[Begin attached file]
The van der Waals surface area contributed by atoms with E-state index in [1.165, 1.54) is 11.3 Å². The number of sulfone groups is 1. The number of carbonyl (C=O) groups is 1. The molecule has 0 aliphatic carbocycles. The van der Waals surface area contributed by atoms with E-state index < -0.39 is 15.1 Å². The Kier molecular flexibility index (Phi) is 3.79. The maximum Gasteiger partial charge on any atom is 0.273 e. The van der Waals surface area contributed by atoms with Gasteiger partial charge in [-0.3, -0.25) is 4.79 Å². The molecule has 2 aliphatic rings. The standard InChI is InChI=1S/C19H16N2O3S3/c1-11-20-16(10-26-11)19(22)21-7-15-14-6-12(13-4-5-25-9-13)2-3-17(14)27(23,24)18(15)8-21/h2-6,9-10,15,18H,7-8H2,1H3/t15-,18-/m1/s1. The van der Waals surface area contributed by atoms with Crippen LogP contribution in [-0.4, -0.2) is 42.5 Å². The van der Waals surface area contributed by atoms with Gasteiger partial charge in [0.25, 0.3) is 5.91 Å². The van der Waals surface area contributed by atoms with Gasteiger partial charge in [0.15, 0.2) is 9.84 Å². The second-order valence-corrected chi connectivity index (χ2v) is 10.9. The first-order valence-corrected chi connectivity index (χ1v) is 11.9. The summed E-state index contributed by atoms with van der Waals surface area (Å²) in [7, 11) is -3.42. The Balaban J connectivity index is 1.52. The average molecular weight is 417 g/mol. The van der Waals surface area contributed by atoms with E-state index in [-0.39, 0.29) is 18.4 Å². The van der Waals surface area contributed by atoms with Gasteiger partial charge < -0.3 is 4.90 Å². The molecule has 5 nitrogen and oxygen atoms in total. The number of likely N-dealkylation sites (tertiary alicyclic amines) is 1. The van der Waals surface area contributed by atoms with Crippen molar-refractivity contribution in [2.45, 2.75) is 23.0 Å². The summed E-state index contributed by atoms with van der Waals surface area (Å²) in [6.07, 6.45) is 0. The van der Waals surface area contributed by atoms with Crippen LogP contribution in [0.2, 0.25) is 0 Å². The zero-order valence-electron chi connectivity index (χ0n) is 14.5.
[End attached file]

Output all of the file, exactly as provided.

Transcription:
The van der Waals surface area contributed by atoms with E-state index in [1.165, 1.54) is 11.3 Å². The number of sulfone groups is 1. The number of carbonyl (C=O) groups is 1. The molecule has 0 aliphatic carbocycles. The van der Waals surface area contributed by atoms with E-state index < -0.39 is 15.1 Å². The Kier molecular flexibility index (Phi) is 3.79. The maximum Gasteiger partial charge on any atom is 0.273 e. The van der Waals surface area contributed by atoms with Gasteiger partial charge in [-0.3, -0.25) is 4.79 Å². The molecule has 2 aliphatic rings. The standard InChI is InChI=1S/C19H16N2O3S3/c1-11-20-16(10-26-11)19(22)21-7-15-14-6-12(13-4-5-25-9-13)2-3-17(14)27(23,24)18(15)8-21/h2-6,9-10,15,18H,7-8H2,1H3/t15-,18-/m1/s1. The van der Waals surface area contributed by atoms with Crippen LogP contribution in [-0.4, -0.2) is 42.5 Å². The van der Waals surface area contributed by atoms with Gasteiger partial charge in [0.25, 0.3) is 5.91 Å². The van der Waals surface area contributed by atoms with Gasteiger partial charge in [0.15, 0.2) is 9.84 Å². The second-order valence-corrected chi connectivity index (χ2v) is 10.9. The first-order valence-corrected chi connectivity index (χ1v) is 11.9. The summed E-state index contributed by atoms with van der Waals surface area (Å²) in [7, 11) is -3.42. The Balaban J connectivity index is 1.52. The average molecular weight is 417 g/mol. The van der Waals surface area contributed by atoms with E-state index in [-0.39, 0.29) is 18.4 Å². The van der Waals surface area contributed by atoms with Gasteiger partial charge < -0.3 is 4.90 Å². The molecule has 5 nitrogen and oxygen atoms in total. The number of likely N-dealkylation sites (tertiary alicyclic amines) is 1. The van der Waals surface area contributed by atoms with Crippen molar-refractivity contribution in [2.45, 2.75) is 23.0 Å². The summed E-state index contributed by atoms with van der Waals surface area (Å²) in [6.07, 6.45) is 0. The van der Waals surface area contributed by atoms with Crippen LogP contribution in [0.2, 0.25) is 0 Å². The zero-order valence-electron chi connectivity index (χ0n) is 14.5.